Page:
Tanner would get specific about which players fall into this category. And his answer shouldn’t surprise anyone.

And that’s one thing I can say about 82. 82 is a Garrett guy. 82 may be the President of Garrett guy, beside #50 and those guys are well deserving of it and I’ve seen the work they’ve put in to earn that Garrett guy badge. They are not playing golf in the offseason. They are in the weight rooms with your bubble guys, with your Phillip Tanners and your Lance Dunbars and the guys who are scrapping the wall, holding on for dear life to make the team.

And just how powerful is Jason Witten?

I think he’s the most powerful guy to walk in the locker room. The work he has put in. I’ve seen 82 run down on kickoffs. I’ve seen 82 play special teams. I’ve seen what he did in the community. If a Dallas Cowboy come in, it’s like - go follow 82. Go do what #82 does. And he earns it. The guy plays with a broken jaw. Relentless. You always see Garrett say that word, relentless, relentless, relentless. Jason Witten is relentless. 82 ruptured his spleen; still played. Every third day the vets would have the option to take a day off. 82 was the only guy who would never take his day off. Every day 82 runs to the field, and runs off the field. 82 earned it.

Dez said that these “Garrett guys” had a role in his departure, but do players really have a say in whether a players stays or goes? Tanner believes so.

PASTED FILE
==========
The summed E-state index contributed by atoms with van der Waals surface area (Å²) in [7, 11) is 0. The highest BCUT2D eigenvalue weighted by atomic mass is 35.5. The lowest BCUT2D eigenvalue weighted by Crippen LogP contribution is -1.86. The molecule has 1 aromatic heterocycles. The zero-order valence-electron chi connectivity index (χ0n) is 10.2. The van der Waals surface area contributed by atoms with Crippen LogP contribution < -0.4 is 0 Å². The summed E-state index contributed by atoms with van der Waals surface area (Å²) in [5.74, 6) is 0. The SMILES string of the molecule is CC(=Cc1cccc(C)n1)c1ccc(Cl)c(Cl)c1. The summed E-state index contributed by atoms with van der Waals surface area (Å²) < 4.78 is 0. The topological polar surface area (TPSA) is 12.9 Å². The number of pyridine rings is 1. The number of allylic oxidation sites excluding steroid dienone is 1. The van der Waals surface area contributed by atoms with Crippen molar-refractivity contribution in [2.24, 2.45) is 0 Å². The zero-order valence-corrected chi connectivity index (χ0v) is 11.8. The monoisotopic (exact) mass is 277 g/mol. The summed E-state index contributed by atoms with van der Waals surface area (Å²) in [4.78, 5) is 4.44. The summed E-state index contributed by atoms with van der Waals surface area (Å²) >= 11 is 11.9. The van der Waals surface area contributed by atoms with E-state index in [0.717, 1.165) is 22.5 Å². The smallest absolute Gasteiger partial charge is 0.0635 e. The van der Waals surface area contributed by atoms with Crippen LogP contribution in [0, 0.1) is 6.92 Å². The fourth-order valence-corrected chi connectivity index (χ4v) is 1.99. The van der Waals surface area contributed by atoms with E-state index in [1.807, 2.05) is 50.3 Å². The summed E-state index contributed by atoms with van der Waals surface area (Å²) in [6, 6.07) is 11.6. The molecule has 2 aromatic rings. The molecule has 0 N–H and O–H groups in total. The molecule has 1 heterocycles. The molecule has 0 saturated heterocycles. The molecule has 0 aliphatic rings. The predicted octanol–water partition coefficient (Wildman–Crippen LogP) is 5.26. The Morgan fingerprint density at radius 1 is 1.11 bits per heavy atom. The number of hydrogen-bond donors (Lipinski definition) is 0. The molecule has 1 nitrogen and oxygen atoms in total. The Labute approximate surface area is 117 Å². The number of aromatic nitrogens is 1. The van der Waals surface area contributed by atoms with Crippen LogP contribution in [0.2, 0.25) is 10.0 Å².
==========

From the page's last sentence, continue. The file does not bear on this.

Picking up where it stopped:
“Yes. And I’ve seen it. With 17, the old 17 (Dwayne Harris). And that was one of the first times I’ve seen it happen. Seeing him go in and out the huddle and how 9 would look at him and how 9 would feel about him, how his production would go up and down based on how a player felt about a certain player.

If #9 feel that you fit the mold, then you’re there. If not, then it’s going to be hard for you to stay, and be productive. And we all know, without production, you don’t play. Being able to produce and show what you can do keeps you on the team. If you can’t do that, then that’s their leeway of saying ‘we don’t need this guy.’ Whether the guy messed up on his own, or that he never got the opportunity to show what he can and cannot do.”

Is it possible that the relationship between Dak Prescott and Bryant has gone cold to where it has made a significant impact on the value of Dez to this team?

He offers up some advice for anyone wanting to play for the Cowboys.

“What I tell young players is that character buys you life lines. So being a Garrett guy, it buys you life lines. You’re just not that stellar athlete, but in there working hard every day, you’re a smart guy, you’re a first class guy, it buys you lifelines.”

Tanner would go on to say that Dez’ behavior did not sit well with Garrett from the get-go.

“I don’t think Jason Garrett ever wanted to draft Dez Bryant. I have my reasons to feel that way and I have facts to back that up. I don’t think JG was a huge fan of the X. Over time, it got better and it got worse and there could have been some ‘I told you so’ moments whenever Dez’ name came up in a negative way, but the kid grew up. Some of the off-field incidents just really rubbed JG the wrong way. The jewelry incident, the North Park incident, all those types of incidents, he was like the step-child. Garrett is not too fond of this child that is in the house, that’s not his.

Tony Romo is no longer a Dallas Cowboy. And as of last week, neither is Dez Bryant. While it may look like the head coach is a huge fan of these players on the surface, things appear to be quite a bit different behind closed doors.